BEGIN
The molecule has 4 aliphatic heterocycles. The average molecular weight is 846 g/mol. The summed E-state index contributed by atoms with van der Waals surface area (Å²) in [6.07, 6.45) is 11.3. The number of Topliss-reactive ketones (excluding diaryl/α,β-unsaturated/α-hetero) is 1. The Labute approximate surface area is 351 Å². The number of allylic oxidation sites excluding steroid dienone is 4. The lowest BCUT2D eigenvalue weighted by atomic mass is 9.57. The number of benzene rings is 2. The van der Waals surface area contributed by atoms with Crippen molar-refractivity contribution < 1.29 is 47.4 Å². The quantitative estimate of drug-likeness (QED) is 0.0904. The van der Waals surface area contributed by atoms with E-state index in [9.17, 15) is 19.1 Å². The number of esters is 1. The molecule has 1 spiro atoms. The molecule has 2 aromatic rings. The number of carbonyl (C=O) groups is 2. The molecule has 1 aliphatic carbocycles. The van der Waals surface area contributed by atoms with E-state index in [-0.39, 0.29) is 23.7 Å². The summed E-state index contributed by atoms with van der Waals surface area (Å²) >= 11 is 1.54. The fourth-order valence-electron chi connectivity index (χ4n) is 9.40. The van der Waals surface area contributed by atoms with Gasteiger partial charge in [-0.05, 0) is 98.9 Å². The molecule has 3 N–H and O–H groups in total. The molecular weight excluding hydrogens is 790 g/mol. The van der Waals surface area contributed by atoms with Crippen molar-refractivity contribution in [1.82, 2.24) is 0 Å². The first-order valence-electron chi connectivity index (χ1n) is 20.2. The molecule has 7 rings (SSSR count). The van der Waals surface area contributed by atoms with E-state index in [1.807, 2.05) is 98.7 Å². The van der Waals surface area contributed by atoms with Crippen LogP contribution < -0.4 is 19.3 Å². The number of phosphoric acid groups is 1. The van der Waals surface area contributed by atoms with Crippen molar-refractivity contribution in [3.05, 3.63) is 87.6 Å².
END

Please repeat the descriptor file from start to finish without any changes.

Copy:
The molecule has 4 aliphatic heterocycles. The average molecular weight is 846 g/mol. The summed E-state index contributed by atoms with van der Waals surface area (Å²) in [6.07, 6.45) is 11.3. The number of Topliss-reactive ketones (excluding diaryl/α,β-unsaturated/α-hetero) is 1. The Labute approximate surface area is 351 Å². The number of allylic oxidation sites excluding steroid dienone is 4. The lowest BCUT2D eigenvalue weighted by atomic mass is 9.57. The number of benzene rings is 2. The van der Waals surface area contributed by atoms with Crippen molar-refractivity contribution < 1.29 is 47.4 Å². The quantitative estimate of drug-likeness (QED) is 0.0904. The van der Waals surface area contributed by atoms with E-state index in [9.17, 15) is 19.1 Å². The number of esters is 1. The molecule has 1 spiro atoms. The molecule has 2 aromatic rings. The number of carbonyl (C=O) groups is 2. The molecule has 1 aliphatic carbocycles. The van der Waals surface area contributed by atoms with E-state index in [-0.39, 0.29) is 23.7 Å². The summed E-state index contributed by atoms with van der Waals surface area (Å²) >= 11 is 1.54. The fourth-order valence-electron chi connectivity index (χ4n) is 9.40. The van der Waals surface area contributed by atoms with Gasteiger partial charge in [-0.05, 0) is 98.9 Å². The molecule has 3 N–H and O–H groups in total. The molecular weight excluding hydrogens is 790 g/mol. The van der Waals surface area contributed by atoms with Crippen molar-refractivity contribution in [1.82, 2.24) is 0 Å². The first-order valence-electron chi connectivity index (χ1n) is 20.2. The molecule has 7 rings (SSSR count). The van der Waals surface area contributed by atoms with E-state index in [1.807, 2.05) is 98.7 Å². The van der Waals surface area contributed by atoms with Crippen LogP contribution < -0.4 is 19.3 Å². The number of phosphoric acid groups is 1. The van der Waals surface area contributed by atoms with Crippen molar-refractivity contribution in [3.05, 3.63) is 87.6 Å².